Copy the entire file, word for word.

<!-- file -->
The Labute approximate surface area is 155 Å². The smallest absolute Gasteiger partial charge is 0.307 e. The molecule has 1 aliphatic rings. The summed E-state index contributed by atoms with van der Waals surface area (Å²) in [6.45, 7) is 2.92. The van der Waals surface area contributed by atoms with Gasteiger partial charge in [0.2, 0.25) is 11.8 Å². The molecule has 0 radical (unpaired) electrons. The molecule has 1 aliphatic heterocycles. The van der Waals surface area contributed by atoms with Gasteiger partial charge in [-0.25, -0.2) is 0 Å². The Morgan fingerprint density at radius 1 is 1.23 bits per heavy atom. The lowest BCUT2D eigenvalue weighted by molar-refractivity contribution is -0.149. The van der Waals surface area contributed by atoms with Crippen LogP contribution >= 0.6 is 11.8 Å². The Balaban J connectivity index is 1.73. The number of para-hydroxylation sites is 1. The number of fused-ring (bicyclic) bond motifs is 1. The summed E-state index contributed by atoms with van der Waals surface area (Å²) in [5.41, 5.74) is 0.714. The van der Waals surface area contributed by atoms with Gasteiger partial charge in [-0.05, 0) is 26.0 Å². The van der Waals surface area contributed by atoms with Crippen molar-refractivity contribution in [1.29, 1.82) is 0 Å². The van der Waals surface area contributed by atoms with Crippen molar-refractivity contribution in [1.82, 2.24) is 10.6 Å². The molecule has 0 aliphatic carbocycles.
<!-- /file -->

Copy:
The Labute approximate surface area is 155 Å². The smallest absolute Gasteiger partial charge is 0.307 e. The molecule has 1 aliphatic rings. The summed E-state index contributed by atoms with van der Waals surface area (Å²) in [6.45, 7) is 2.92. The van der Waals surface area contributed by atoms with Gasteiger partial charge in [0.2, 0.25) is 11.8 Å². The molecule has 0 radical (unpaired) electrons. The molecule has 1 aliphatic heterocycles. The van der Waals surface area contributed by atoms with Gasteiger partial charge in [-0.25, -0.2) is 0 Å². The Morgan fingerprint density at radius 1 is 1.23 bits per heavy atom. The lowest BCUT2D eigenvalue weighted by molar-refractivity contribution is -0.149. The van der Waals surface area contributed by atoms with Crippen LogP contribution >= 0.6 is 11.8 Å². The Balaban J connectivity index is 1.73. The number of para-hydroxylation sites is 1. The number of fused-ring (bicyclic) bond motifs is 1. The summed E-state index contributed by atoms with van der Waals surface area (Å²) in [5.41, 5.74) is 0.714. The van der Waals surface area contributed by atoms with Gasteiger partial charge in [-0.05, 0) is 26.0 Å². The van der Waals surface area contributed by atoms with Crippen molar-refractivity contribution in [1.29, 1.82) is 0 Å². The van der Waals surface area contributed by atoms with Crippen molar-refractivity contribution in [1.82, 2.24) is 10.6 Å². The molecule has 0 aliphatic carbocycles.